Only a few people out of those targeted survived this pogrom, mostly those who were left for dead. Some others were able to hide in ceilings or swamps, and others miraculously escaped the eye of the rampaging, different killer groups. Even those who survived were maimed, and all were left with dreadful wounds. Their wounds were both physical and mental, as they had all witnessed this horror, as well as the death of their relatives and neighbours; some of them killed by their other relatives and neighbours: fathers killing their children, husbands their wives, wives their husbands, children their parents.
As the Rwandan Patriotic Army (RPA) advanced to halt the genocide, the killers fled through the nearest border-points into the neighbouring countries of Tanzania , Burundi and the Democratic Republic of the Congo (DRC, the then Zaire ). On fleeing, the refugees, who included government officials, officers and men of the national army, private individuals and the rest of the peasantry, fled with the entire infrastructure: money out of the banks, vehicles, military tanks and arms, as well as all the ammunition. In all, over three million people poured into the neighbouring countries, although the bulk of the armed and militia groups sought refuge in the DRC, where they saw a chance to reorganise so as to resume their genocidal campaign and complete their macabre business. The rest of the killers who did not flee set up camps within the country as internally displaced persons. As a matter of fact there was total displacement of the population and countless numbers had been orphaned, widowed, handicapped and were generally in a very vulnerable situation.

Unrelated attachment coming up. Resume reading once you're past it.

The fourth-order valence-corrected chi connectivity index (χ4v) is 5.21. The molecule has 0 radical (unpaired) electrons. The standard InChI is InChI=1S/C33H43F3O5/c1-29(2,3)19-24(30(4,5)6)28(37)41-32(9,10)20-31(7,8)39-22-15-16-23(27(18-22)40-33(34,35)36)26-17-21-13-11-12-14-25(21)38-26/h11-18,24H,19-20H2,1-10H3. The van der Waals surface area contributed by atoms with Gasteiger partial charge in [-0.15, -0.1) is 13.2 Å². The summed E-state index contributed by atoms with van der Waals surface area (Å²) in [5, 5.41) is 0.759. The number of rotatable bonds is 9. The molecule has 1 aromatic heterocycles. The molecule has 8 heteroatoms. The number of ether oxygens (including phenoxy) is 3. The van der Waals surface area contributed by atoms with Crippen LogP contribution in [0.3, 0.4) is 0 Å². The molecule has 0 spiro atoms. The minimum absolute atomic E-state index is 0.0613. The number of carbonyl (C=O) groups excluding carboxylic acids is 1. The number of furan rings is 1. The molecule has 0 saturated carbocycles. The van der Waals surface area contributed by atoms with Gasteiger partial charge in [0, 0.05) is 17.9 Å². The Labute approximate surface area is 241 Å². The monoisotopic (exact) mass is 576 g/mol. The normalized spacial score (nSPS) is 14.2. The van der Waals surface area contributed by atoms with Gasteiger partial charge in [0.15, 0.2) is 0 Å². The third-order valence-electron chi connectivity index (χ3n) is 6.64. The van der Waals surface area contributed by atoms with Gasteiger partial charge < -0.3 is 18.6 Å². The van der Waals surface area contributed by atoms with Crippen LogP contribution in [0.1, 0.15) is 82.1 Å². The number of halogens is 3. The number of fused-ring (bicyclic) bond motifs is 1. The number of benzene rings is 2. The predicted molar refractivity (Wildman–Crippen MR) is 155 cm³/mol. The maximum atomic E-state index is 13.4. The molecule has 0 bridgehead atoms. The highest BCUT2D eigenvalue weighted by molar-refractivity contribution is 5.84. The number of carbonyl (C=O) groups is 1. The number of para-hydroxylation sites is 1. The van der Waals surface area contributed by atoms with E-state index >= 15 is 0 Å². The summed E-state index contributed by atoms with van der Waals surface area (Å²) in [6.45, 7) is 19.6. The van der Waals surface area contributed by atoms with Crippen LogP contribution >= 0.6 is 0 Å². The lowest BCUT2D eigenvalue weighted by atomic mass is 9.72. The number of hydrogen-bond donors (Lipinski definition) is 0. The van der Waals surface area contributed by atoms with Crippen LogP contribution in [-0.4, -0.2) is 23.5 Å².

Rwanda lay in limbo, and there was need to start everything anew, if it was going to function ever again as a country. The winning Rwandan Patriotic Army and its political wing – the Rwandan Patriotic Front – had two choices to make: to declare the situation hopeless, consider Rwanda a failed state (in the eyes of many observers, Rwanda indeed looked like a failed state) and engage in revenge killings and more auto-destruction. Alternatively, they would take to the drawing board, set about the difficult task of rebuilding the country, and shape a destiny for the Rwandans, once more as a peaceful and reconciled people. In essence the choice was one and naturally they took the latter option, choosing to form a government of national unity that embraced Rwandans of every persuasion, save those who had participated in the genocide.